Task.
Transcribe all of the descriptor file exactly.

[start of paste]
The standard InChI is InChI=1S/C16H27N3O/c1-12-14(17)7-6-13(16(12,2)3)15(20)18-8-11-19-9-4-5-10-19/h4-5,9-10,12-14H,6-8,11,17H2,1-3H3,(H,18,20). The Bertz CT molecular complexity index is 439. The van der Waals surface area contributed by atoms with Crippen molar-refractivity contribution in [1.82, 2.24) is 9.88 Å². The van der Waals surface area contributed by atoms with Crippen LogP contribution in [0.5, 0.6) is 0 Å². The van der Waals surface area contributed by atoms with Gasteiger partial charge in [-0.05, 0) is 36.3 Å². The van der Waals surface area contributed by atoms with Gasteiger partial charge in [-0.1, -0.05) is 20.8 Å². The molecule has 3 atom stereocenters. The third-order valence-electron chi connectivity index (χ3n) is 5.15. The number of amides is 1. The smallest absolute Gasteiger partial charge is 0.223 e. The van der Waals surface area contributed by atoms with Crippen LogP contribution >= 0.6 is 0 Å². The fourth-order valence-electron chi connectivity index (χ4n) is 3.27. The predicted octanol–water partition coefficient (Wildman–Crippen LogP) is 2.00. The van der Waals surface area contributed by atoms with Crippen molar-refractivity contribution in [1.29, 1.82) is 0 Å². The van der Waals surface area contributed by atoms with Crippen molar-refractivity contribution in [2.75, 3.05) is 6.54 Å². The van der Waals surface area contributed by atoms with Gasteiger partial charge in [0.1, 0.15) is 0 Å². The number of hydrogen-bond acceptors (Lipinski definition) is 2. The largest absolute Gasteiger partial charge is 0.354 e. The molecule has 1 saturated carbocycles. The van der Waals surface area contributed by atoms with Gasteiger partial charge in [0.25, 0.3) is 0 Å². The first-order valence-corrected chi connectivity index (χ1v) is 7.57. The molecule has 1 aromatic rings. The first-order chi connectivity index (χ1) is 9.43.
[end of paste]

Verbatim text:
The standard InChI is InChI=1S/C16H27N3O/c1-12-14(17)7-6-13(16(12,2)3)15(20)18-8-11-19-9-4-5-10-19/h4-5,9-10,12-14H,6-8,11,17H2,1-3H3,(H,18,20). The Bertz CT molecular complexity index is 439. The van der Waals surface area contributed by atoms with Crippen molar-refractivity contribution in [1.82, 2.24) is 9.88 Å². The van der Waals surface area contributed by atoms with Crippen LogP contribution in [0.5, 0.6) is 0 Å². The van der Waals surface area contributed by atoms with Gasteiger partial charge in [-0.05, 0) is 36.3 Å². The van der Waals surface area contributed by atoms with Gasteiger partial charge in [-0.1, -0.05) is 20.8 Å². The molecule has 3 atom stereocenters. The third-order valence-electron chi connectivity index (χ3n) is 5.15. The number of amides is 1. The smallest absolute Gasteiger partial charge is 0.223 e. The van der Waals surface area contributed by atoms with Crippen LogP contribution >= 0.6 is 0 Å². The fourth-order valence-electron chi connectivity index (χ4n) is 3.27. The predicted octanol–water partition coefficient (Wildman–Crippen LogP) is 2.00. The van der Waals surface area contributed by atoms with Crippen molar-refractivity contribution in [1.29, 1.82) is 0 Å². The van der Waals surface area contributed by atoms with Crippen molar-refractivity contribution in [2.75, 3.05) is 6.54 Å². The van der Waals surface area contributed by atoms with Gasteiger partial charge in [0.1, 0.15) is 0 Å². The number of hydrogen-bond acceptors (Lipinski definition) is 2. The largest absolute Gasteiger partial charge is 0.354 e. The molecule has 1 saturated carbocycles. The van der Waals surface area contributed by atoms with Gasteiger partial charge in [0.25, 0.3) is 0 Å². The first-order valence-corrected chi connectivity index (χ1v) is 7.57. The molecule has 1 aromatic rings. The first-order chi connectivity index (χ1) is 9.43.